Recently on the Solar Blog we talked about three different ways a solar thermal heating system can both save and earn you money. Today we are going to focus on just one of these areas in more detail by examining just how solar adds tens of thousands of dollars to a home’s value. In our experience here at SunPump, many people have come to expect savings on bills and reduced emissions (and emissions taxes!) when changing to solar thermal heating. However, very few people are aware of just how much value a solar heating system adds to a home. Part of the problem is that people simply aren’t informed – there just aren’t that many studies out there that focus on property value and solar power. There really are only a bare handful of studies done in recent years on this topic, and so it shouldn’t really be surprising that most people don’t know about them.
The study we will focus on comes from the Berkeley Labs in the United States. The thinking behind the study was simple; they scoured six states across the U.S. and paired together homes that were very similar – identical, for all intents and purposes – in terms of size, surrounding location, price, etc. The only tangible difference between each pair was that one home used solar and the other did not. Of course, no two houses are utterly identical, but with careful selection they were able to find 43 pairs of homes (one with solar and one without) that were as similar as possible. At this point it was a simple matter of comparing the valuation of one home against the other to see the effect an installed solar energy system had.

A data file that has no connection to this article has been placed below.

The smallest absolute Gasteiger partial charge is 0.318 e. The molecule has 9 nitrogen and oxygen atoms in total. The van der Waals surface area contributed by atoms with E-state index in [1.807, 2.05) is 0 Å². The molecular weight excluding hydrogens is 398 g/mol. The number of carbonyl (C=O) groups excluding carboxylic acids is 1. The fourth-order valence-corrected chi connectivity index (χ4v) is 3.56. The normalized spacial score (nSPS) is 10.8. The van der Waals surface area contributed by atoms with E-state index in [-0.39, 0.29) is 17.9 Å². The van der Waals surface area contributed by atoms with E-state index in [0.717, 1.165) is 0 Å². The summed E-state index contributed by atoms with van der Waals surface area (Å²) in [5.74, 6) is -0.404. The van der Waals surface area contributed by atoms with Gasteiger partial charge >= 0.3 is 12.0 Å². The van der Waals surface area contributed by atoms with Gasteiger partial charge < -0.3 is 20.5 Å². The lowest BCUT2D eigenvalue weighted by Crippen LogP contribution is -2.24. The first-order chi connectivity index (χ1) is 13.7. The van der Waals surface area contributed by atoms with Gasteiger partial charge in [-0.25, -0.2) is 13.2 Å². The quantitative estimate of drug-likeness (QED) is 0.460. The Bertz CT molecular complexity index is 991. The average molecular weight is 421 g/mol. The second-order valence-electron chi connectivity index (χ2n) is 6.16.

Solar Adds Thousands Of Dollars
The key finding of the study was that solar systems adds between $2.68 per Watt and $4.31 of value per Watt in every home. This put the average value added to homes using solar power at $14,329 USD, 3.74% of the average sale price of the home.
This is big news for homeowners thinking about moving to solar power (either solar thermal or solar
PV), because one of the main barriers for people switching to solar is the upfront cost. In reality, people need to start looking at this initial cost as an investment. Now, the savings on monthly bills made by adding solar to your home will more than pay back the initial cost of virtually every system over time, but if you also factor in the value the system adds to your house, the move to solar makes even more sense.
So the next time someone tells you that solar is too expensive, tell them that not only does solar pay for itself several times over with savings on monthly bills, but actually solar adds tens of thousands of dollars to your home’s value in the process. Solar thermal and solar PV make financial sense and have become affordable.